Despite vendors such as HP and Intel increasingly touting the benefits of the technology, radio frequency identification (RFID) is yet to make an impact in the Australian market.
With the Australia Communication Authority (ACA) still developing plans to dedicate a segment of spectrum to the technology, analysts and distributors are playing down the hype.
Managing director of wireless distributor, Peacock Bros, Neil Crump, said awareness in the market place was growing but had still to translate into tangible gain.
"There are a few pilot sites being implemented, but there are no sales - just fact finding and tyre kicking," he said.
Express Data managing director, Ross Cochrane, said that apart from the high volume space, there had been precious little development for the channel supply chain.
While IDC's research manager for wireless and mobility, Warren Chaisatien, was optimistic about the technology's potential, he said it was still early days for RFID in Australia.
"A year ago very few people were briefed on the technology but it has now reached a point where decision makers are at least aware of the productivity gains it can bring," he said.
Despite this, there was a feeling in the industry that it would have to wait until the end of 2006 before organisations were seriously investing in RFID, Crump said.
"The cost of the products, a limited hardware offering and the ACA's indecision over which frequency to use continue to affect RFID adoption," he said.
Concurring, Chaisatien said businesses realised the productivity and efficiency benefits of RFID but cost was still the major inhibitor.
"Until RFID tags come down to one or two cents each it will not make much sense to deploy them," he said. "There is also a serious cost involved in deploying the necessary infrastructure for the technology."
Crump said costs would start to come down once a frequency spectrum had been agreed and manufacturers could concentrate on producing a single style of tag.
Integrity Data Systems CEO, Ross Chiswell, said cost and frequency issues had led his company to instead explore the approach of using Wi-Fi tags and wireless LANs, which were already covered by existing regulations.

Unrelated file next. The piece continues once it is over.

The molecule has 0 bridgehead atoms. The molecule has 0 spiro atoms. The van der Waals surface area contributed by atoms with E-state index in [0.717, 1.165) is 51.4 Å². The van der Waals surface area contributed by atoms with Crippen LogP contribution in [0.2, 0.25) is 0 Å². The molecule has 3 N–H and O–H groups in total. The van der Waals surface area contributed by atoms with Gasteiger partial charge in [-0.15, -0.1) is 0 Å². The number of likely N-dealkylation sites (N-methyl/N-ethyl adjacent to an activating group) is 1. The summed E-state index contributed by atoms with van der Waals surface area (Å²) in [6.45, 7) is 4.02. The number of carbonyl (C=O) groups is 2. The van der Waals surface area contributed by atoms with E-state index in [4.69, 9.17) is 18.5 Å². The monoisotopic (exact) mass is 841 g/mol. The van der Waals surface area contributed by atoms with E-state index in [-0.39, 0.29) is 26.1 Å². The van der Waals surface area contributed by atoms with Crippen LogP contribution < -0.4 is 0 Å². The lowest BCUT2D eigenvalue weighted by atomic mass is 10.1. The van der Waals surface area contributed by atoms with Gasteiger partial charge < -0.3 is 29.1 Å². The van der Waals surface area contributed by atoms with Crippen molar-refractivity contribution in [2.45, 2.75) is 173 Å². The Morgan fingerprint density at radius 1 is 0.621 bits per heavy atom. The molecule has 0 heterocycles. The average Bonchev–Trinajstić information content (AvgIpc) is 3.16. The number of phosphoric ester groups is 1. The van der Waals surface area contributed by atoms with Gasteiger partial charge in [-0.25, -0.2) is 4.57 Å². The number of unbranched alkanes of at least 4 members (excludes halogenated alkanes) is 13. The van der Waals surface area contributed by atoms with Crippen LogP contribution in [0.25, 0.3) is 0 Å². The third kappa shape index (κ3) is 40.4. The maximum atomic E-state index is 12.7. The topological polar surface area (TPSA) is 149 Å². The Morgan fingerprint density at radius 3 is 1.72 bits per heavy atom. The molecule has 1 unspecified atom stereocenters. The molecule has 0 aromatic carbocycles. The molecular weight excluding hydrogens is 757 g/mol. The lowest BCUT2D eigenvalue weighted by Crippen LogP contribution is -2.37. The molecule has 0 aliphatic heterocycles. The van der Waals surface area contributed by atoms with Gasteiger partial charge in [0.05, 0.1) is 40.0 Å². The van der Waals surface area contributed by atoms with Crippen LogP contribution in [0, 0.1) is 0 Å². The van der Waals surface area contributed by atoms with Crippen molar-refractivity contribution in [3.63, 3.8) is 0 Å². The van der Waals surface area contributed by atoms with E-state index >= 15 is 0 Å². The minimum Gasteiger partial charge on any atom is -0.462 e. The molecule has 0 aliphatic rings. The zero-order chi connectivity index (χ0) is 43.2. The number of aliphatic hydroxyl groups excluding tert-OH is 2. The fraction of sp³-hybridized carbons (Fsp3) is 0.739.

"Traditional RFID tags are cheap as chips but the infrastructure to support them is expensive," he said. "While Wi-Fi tags are a little more expensive, businesses can save money and gain even more efficiencies by simply using their existing wireless LAN."
Disputing that cost was behind slow RFID uptake, Intel Australia's RFID business development manager, Corey Loehr, said an inability by manufacturers and the channel to link the technology to a business case was more to blame.
"With companies like Intel creating readers, bringing processor costs down and providing software solutions, the business case is now there," he said. "If companies are kicking tyres then that tells me someone hasn't taken the time to explain the business case to them."
Chiswell said RFID had so far been sold as a technology rather than as business efficiency improver.
"The channel will sometimes focus on those things that are just easy to sell instead of going into businesses and finding out how to help them," he said. "You either need a small player that is smart enough to think that way or a global player whose sole reason for being is to help customers. In between you have too many in the channel who are not innovative."